A COUNTY Durham scheme which has resulted in the number of reports of children going missing from homes by more than a third has been praised in a report looking at the best police schemes nationally.

Durham Police won praise for its work to reduce the number of youngsters going missing from children's homes.

It introduced the Philomena protocol, which is a template form for parents and carers to list potential contacts and possible places the child could go if they go missing, in January and has since seen a 36 per cent reduction in the number of youngsters going missing.

The scheme is named after Philomena, the patron saint of babies, infants and children and has been suggested to other police forces across the country.

The Independent Office for Police Conduct (IOPC) highlighted the initiative in its report Learning the Lessons, which includes some of the best schemes aimed at dealing with missing people.

Lauren Collins, from the IOPC's missing people operational practitioner group, said: “IOPC investigations into missing people are particularly difficult and bring home the impact on people.

"At the start of police contact there is a family member or friend with hope that the police will find their loved one safe and well. However, because of the nature of the investigations the IOPC is involved in – death or serious injury following police contact – this is often sadly not the case.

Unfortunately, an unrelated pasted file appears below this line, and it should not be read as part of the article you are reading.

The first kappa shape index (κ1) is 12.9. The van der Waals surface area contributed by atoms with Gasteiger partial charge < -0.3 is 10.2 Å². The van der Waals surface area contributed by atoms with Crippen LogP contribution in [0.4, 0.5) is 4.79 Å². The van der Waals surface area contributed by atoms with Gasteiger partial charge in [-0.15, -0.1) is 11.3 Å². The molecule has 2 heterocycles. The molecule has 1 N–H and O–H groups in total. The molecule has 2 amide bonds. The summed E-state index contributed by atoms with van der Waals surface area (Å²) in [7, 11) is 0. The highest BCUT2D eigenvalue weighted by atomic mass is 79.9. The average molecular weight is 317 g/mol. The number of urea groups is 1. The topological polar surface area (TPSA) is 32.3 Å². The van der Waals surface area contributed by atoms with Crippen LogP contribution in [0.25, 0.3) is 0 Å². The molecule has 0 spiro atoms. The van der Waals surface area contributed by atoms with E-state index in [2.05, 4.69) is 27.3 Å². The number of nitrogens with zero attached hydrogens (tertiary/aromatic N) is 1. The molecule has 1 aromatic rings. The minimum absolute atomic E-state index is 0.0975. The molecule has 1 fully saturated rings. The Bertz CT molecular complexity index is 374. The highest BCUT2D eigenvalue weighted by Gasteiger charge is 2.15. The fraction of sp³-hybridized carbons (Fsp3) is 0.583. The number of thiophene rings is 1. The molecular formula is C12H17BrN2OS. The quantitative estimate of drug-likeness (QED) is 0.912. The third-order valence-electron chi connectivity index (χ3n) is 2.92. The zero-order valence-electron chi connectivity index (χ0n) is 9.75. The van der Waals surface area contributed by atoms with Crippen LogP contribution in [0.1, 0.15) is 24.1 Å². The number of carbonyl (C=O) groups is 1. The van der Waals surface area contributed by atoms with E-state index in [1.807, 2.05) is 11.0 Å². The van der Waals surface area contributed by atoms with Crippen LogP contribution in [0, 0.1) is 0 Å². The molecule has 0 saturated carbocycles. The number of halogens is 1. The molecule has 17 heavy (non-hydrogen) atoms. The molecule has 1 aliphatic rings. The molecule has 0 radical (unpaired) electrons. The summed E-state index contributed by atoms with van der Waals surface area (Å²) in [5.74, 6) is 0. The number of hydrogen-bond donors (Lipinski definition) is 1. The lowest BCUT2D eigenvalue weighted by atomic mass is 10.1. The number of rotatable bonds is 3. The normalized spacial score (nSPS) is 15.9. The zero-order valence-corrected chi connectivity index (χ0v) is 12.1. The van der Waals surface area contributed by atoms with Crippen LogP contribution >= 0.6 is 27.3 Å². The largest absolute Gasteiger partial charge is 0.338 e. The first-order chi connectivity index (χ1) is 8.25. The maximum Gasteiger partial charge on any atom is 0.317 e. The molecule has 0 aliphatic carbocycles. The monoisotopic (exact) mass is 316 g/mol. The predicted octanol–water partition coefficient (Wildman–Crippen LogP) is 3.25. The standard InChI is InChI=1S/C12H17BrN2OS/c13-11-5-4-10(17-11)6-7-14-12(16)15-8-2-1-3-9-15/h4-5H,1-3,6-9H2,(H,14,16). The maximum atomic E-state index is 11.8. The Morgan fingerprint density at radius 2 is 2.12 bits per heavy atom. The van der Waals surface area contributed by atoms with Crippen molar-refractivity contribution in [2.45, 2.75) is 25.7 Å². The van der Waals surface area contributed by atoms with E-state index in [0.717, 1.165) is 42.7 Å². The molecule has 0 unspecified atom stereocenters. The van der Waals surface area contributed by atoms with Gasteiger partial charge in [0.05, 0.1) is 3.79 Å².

“Publications like Learning the Lessons helps all stakeholders involved in missing people investigations share learning and good practice.”

Josie Allan, policy and campaigns manager for Missing People, said: “Missing People provides support for the families waiting for news, those who are missing, and anyone thinking of going missing. We work closely with police forces across the country to support their work when someone is reported missing.

“The police and call-takers are the front-line response for missing people and their vital work ensures that most are found quickly, safe and well. However, this is not always the case, and this edition of Learning the Lessons shows the significant implications if a missing report is not adequately responded to.

“These cases show that while lots of good work is being done, more always needs to be done to keep all missing people safe: going missing is often a warning sign that something is seriously wrong in someone’s life, and professionals should prioritise the search for people while they are away and the support they need when they return.